I have a .22LR rifle with a scope and suppressor.
Just lately I've been missing far too many rabbits so I decided to zero my rifle again. Good job I did as it was way off!
One thing I did notice was that after shooting at the target I find that the POA has fallen and moved to the left. At 50 yards, probably aiming about three inches right and six inches low!
When I was shooting before I was told that the POA should return to the original POA after firing.
Is there a reason/or am I doing something wrong?
I'm not sure I'm following what your saying.
You zero'd your rifle (adjusted scope) and after shooting it's moved again? Or you saying POA using the iron sights? Sorry I'm just not understanding.
Also just so I know for sure, you do me a suppressor and not a silencer, that's a whole different animal as to the effect on the bullet.
Sorry for the confusion.
In the UK a silencer is officially known as a 'Suppressor'.
OK, I've zerod my rifle and I'm happy with my POI, nice grouping at 50 yards from the prone position.
What I meant in my original post is this:
I line my sights up on the target (for this example I'm firing at a paper target).
The shot if fired and the bullet hits the target very close to where I was aiming.
After firing the shot my rifle seems to move up in the air and then when it settled down my sights are now pointing left and below where I was originally pointing! About three inches left and five inches below.
I learnt to shoot in the military (reserves) and I'm sure we were told that if you were holding the rifle in the correct position then when you fire a shot, the rifle would rise after you fire and then return to the very same aim point after.
As I'm not doing this it is either me holding the weapon incorrectly, or something else.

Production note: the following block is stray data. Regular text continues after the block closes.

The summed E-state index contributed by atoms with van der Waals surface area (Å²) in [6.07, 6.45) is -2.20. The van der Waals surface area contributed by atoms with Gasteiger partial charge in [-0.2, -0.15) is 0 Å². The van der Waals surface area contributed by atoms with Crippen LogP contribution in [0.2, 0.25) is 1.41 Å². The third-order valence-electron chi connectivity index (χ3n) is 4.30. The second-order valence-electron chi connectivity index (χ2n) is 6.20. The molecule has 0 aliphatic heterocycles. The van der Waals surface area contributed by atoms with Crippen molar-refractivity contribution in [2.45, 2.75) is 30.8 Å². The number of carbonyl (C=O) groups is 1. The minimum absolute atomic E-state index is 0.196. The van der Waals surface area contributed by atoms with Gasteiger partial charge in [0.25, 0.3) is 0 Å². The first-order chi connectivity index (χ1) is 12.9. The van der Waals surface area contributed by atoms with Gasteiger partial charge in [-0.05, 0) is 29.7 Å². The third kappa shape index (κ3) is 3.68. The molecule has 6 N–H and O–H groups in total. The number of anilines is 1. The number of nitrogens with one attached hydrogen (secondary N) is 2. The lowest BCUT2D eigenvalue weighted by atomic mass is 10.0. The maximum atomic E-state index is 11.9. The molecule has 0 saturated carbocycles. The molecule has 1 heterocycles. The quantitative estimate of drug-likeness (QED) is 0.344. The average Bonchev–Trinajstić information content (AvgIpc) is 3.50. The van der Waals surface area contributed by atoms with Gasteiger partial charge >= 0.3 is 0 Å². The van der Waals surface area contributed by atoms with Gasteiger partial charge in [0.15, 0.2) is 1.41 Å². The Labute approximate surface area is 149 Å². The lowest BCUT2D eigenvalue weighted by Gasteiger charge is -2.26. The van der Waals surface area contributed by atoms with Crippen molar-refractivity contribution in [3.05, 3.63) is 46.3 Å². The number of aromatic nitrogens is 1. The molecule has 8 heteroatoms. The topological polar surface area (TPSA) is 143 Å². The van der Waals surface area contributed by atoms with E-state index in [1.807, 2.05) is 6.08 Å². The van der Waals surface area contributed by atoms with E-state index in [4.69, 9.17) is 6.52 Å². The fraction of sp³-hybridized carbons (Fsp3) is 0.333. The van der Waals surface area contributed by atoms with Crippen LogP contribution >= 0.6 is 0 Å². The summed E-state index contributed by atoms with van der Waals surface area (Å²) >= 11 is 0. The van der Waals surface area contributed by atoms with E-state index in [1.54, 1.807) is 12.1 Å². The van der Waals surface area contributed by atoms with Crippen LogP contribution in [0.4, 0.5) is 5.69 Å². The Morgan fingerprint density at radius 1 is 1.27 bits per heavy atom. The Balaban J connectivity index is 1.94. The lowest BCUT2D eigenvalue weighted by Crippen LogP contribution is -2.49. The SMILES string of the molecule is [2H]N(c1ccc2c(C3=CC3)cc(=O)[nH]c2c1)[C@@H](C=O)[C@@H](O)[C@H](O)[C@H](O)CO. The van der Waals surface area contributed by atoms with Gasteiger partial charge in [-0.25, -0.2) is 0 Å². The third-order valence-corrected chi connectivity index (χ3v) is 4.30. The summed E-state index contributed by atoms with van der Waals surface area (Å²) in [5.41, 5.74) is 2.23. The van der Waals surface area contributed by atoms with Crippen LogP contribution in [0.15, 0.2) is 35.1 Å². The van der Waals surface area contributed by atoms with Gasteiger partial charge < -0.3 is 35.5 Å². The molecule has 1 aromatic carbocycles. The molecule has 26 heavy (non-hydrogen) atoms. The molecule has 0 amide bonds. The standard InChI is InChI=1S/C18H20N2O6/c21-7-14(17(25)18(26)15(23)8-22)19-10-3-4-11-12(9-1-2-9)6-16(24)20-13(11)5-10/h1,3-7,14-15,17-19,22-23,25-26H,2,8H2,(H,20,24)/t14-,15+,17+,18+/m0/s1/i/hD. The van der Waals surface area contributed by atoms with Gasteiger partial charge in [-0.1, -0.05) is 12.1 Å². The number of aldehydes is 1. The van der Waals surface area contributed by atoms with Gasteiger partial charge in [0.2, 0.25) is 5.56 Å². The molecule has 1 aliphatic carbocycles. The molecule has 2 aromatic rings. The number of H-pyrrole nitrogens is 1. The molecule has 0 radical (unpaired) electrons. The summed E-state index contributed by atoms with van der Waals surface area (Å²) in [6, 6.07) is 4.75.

I hope this explains things better.
Um, I'm not sure I have a good answer. Returning to POA I always understood as just a matter of practice. Certainly holding the rifle correctly is a requirement but not in itself going to make this happen. Sounds like overcompensation but I don't consider myself an expert on this. If you used to a larger caliber rifle and switching to a 22 certainly could see this response happening. I was wondering about the suppressor because depending on the construction a dirty one can cause crazy behavior.
Thanks for the quick response, really appreciated.
I'll have to go down to my gun shop and get them to look at the suppressor, it's the first time I've used one and I don't know how to clean it, etc. Maybe that's the problem.
It's been a while since I last shot a rifle so maybe with a bit more practice I'll get back into the hang of it.
Must admit though, after zeroing the rifle I went around my local golf club and got six rabbits out of seven shots. The one I missed I rushed!
Thanks again for the response.
Are you maintaining the same spot-well (cheek on stock)? If you are not, your POA will vary every shot. You must maintain the same spot-well with every shot or you'll be all over the target "left, right, top, and/or bottom". You could also have running sights. Whereas, the adjustment slides as you shoot, thus changing the POI. Check the scope dials and/or the fixed sights to ensure all is tight with no movements during shooting....
Hope this helps some,
If your shots through the scope are staying zeroed and accurate, your problem isn't with the suppressor or the scope. If your rifle isn't coming close to being lined back up on the target after recoil, the problem is with your shooting - either your grip/stance or cheek weld or something.
Try aiming at the target, then keeping your eyes closed, kind of shrug your shoulders and roll your neck a little and bring the rifle back to a normal, firm grip and cheek weld. This is your natural point of aim. Then open your eyes. If you are off-target make adjustments with your middle and lower body until you are back on target (your feet if you're standing, your waist if you're sitting) - this should align your natural point of aim with the target.
If the after shooting this way your rifle comes to rest still way off target after recoil, the problem is likely that you are fighting the recoil - just relax and go with it.
If none of this works, fly town to Texas and visit KC - I hear his whole family are crack-shots with .22's
Thanks for the advice everyone.
My problem must be with the way I'm holding the rifle as I'm hitting the target, so maybe I shouldn't be too concerned about where the rifle points after the shot!
I've made enquiries at my local shooting range so maybe they will be able to spot what I'm doing wrong.
I haven't had a chance to try your suggestions KerryL but the next time I'm out I will.
Thanks again everyone.